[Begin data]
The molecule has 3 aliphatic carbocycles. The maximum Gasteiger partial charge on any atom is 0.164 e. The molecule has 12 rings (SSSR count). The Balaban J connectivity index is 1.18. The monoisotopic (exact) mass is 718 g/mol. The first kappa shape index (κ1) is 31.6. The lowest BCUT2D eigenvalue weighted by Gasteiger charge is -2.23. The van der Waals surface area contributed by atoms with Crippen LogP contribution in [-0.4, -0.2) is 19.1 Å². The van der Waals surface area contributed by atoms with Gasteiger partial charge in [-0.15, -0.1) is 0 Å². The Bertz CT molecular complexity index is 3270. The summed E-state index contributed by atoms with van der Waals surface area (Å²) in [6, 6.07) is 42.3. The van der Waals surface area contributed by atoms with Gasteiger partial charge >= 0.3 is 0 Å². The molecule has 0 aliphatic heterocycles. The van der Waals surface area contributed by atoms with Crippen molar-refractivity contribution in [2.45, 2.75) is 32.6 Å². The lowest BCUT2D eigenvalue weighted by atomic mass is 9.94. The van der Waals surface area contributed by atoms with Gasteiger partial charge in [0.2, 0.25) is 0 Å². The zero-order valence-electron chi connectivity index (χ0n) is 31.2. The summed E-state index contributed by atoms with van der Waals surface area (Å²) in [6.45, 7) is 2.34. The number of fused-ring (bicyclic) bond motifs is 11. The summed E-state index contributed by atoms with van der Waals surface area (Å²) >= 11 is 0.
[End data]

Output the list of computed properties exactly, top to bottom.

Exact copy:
The molecule has 3 aliphatic carbocycles. The maximum Gasteiger partial charge on any atom is 0.164 e. The molecule has 12 rings (SSSR count). The Balaban J connectivity index is 1.18. The monoisotopic (exact) mass is 718 g/mol. The first kappa shape index (κ1) is 31.6. The lowest BCUT2D eigenvalue weighted by Gasteiger charge is -2.23. The van der Waals surface area contributed by atoms with Crippen LogP contribution in [-0.4, -0.2) is 19.1 Å². The van der Waals surface area contributed by atoms with Gasteiger partial charge in [-0.15, -0.1) is 0 Å². The Bertz CT molecular complexity index is 3270. The summed E-state index contributed by atoms with van der Waals surface area (Å²) in [6, 6.07) is 42.3. The van der Waals surface area contributed by atoms with Gasteiger partial charge >= 0.3 is 0 Å². The molecule has 0 aliphatic heterocycles. The van der Waals surface area contributed by atoms with Crippen molar-refractivity contribution in [2.45, 2.75) is 32.6 Å². The lowest BCUT2D eigenvalue weighted by atomic mass is 9.94. The van der Waals surface area contributed by atoms with Gasteiger partial charge in [0.2, 0.25) is 0 Å². The zero-order valence-electron chi connectivity index (χ0n) is 31.2. The summed E-state index contributed by atoms with van der Waals surface area (Å²) in [6.45, 7) is 2.34. The number of fused-ring (bicyclic) bond motifs is 11. The summed E-state index contributed by atoms with van der Waals surface area (Å²) >= 11 is 0.